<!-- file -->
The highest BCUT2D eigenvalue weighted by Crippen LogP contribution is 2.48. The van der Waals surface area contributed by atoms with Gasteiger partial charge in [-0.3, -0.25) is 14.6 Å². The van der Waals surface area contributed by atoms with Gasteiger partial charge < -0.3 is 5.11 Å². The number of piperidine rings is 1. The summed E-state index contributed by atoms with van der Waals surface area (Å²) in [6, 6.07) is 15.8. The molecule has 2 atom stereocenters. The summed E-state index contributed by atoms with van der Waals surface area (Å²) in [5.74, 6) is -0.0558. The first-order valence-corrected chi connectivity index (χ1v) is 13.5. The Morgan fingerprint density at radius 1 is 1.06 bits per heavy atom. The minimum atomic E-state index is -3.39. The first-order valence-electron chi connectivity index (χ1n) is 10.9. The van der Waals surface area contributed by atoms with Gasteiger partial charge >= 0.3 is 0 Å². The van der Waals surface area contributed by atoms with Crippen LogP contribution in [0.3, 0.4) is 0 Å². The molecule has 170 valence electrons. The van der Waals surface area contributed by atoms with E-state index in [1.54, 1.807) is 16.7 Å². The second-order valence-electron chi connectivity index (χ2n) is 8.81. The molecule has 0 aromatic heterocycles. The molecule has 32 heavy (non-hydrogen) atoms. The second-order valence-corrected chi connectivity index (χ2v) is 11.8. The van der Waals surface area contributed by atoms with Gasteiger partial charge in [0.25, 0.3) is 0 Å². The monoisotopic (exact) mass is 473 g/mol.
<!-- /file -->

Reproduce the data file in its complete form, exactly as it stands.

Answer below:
The highest BCUT2D eigenvalue weighted by Crippen LogP contribution is 2.48. The van der Waals surface area contributed by atoms with Gasteiger partial charge in [-0.3, -0.25) is 14.6 Å². The van der Waals surface area contributed by atoms with Gasteiger partial charge < -0.3 is 5.11 Å². The number of piperidine rings is 1. The summed E-state index contributed by atoms with van der Waals surface area (Å²) in [6, 6.07) is 15.8. The molecule has 2 atom stereocenters. The summed E-state index contributed by atoms with van der Waals surface area (Å²) in [5.74, 6) is -0.0558. The first-order valence-corrected chi connectivity index (χ1v) is 13.5. The Morgan fingerprint density at radius 1 is 1.06 bits per heavy atom. The minimum atomic E-state index is -3.39. The first-order valence-electron chi connectivity index (χ1n) is 10.9. The van der Waals surface area contributed by atoms with Gasteiger partial charge >= 0.3 is 0 Å². The van der Waals surface area contributed by atoms with Crippen LogP contribution in [0.3, 0.4) is 0 Å². The molecule has 170 valence electrons. The van der Waals surface area contributed by atoms with E-state index in [1.54, 1.807) is 16.7 Å². The second-order valence-electron chi connectivity index (χ2n) is 8.81. The molecule has 0 aromatic heterocycles. The molecule has 32 heavy (non-hydrogen) atoms. The second-order valence-corrected chi connectivity index (χ2v) is 11.8. The van der Waals surface area contributed by atoms with Gasteiger partial charge in [0.25, 0.3) is 0 Å². The monoisotopic (exact) mass is 473 g/mol.